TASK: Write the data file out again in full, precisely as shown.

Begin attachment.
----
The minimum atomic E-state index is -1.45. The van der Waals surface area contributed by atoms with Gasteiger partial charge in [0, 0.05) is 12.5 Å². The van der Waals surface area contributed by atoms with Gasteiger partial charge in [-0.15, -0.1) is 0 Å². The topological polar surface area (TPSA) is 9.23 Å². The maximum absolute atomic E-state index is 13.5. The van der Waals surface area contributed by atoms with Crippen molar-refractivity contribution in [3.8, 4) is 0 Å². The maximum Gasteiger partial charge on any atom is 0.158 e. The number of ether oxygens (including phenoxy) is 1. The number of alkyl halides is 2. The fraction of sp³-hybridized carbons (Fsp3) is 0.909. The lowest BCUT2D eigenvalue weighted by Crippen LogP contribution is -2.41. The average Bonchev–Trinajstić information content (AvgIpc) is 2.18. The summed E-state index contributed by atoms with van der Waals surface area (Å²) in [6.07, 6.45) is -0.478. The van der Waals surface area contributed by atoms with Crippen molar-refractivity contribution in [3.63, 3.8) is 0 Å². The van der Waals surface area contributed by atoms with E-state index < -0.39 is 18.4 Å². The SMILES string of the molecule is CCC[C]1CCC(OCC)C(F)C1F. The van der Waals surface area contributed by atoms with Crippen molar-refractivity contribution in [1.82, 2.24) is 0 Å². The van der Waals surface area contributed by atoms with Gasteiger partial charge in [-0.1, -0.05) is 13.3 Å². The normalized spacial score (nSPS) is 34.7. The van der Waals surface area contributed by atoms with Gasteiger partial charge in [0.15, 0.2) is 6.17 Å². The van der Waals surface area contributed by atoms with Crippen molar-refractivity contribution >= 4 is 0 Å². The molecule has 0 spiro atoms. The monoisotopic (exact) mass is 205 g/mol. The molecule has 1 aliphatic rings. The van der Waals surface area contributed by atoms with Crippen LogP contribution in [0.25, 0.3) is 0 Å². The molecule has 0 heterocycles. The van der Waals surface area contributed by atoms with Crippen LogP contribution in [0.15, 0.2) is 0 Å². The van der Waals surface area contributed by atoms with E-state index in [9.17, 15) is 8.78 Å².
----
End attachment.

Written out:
The minimum atomic E-state index is -1.45. The van der Waals surface area contributed by atoms with Gasteiger partial charge in [0, 0.05) is 12.5 Å². The van der Waals surface area contributed by atoms with Gasteiger partial charge in [-0.15, -0.1) is 0 Å². The topological polar surface area (TPSA) is 9.23 Å². The maximum absolute atomic E-state index is 13.5. The van der Waals surface area contributed by atoms with Crippen molar-refractivity contribution in [3.8, 4) is 0 Å². The maximum Gasteiger partial charge on any atom is 0.158 e. The number of ether oxygens (including phenoxy) is 1. The number of alkyl halides is 2. The fraction of sp³-hybridized carbons (Fsp3) is 0.909. The lowest BCUT2D eigenvalue weighted by Crippen LogP contribution is -2.41. The average Bonchev–Trinajstić information content (AvgIpc) is 2.18. The summed E-state index contributed by atoms with van der Waals surface area (Å²) in [6.07, 6.45) is -0.478. The van der Waals surface area contributed by atoms with Crippen molar-refractivity contribution in [3.63, 3.8) is 0 Å². The van der Waals surface area contributed by atoms with E-state index < -0.39 is 18.4 Å². The SMILES string of the molecule is CCC[C]1CCC(OCC)C(F)C1F. The van der Waals surface area contributed by atoms with Crippen molar-refractivity contribution in [1.82, 2.24) is 0 Å². The van der Waals surface area contributed by atoms with Gasteiger partial charge in [-0.1, -0.05) is 13.3 Å². The normalized spacial score (nSPS) is 34.7. The van der Waals surface area contributed by atoms with Gasteiger partial charge in [0.15, 0.2) is 6.17 Å². The van der Waals surface area contributed by atoms with Crippen molar-refractivity contribution >= 4 is 0 Å². The molecule has 0 spiro atoms. The monoisotopic (exact) mass is 205 g/mol. The molecule has 1 aliphatic rings. The van der Waals surface area contributed by atoms with Crippen LogP contribution in [0.25, 0.3) is 0 Å². The molecule has 0 heterocycles. The van der Waals surface area contributed by atoms with Crippen LogP contribution in [0.15, 0.2) is 0 Å². The van der Waals surface area contributed by atoms with E-state index in [9.17, 15) is 8.78 Å².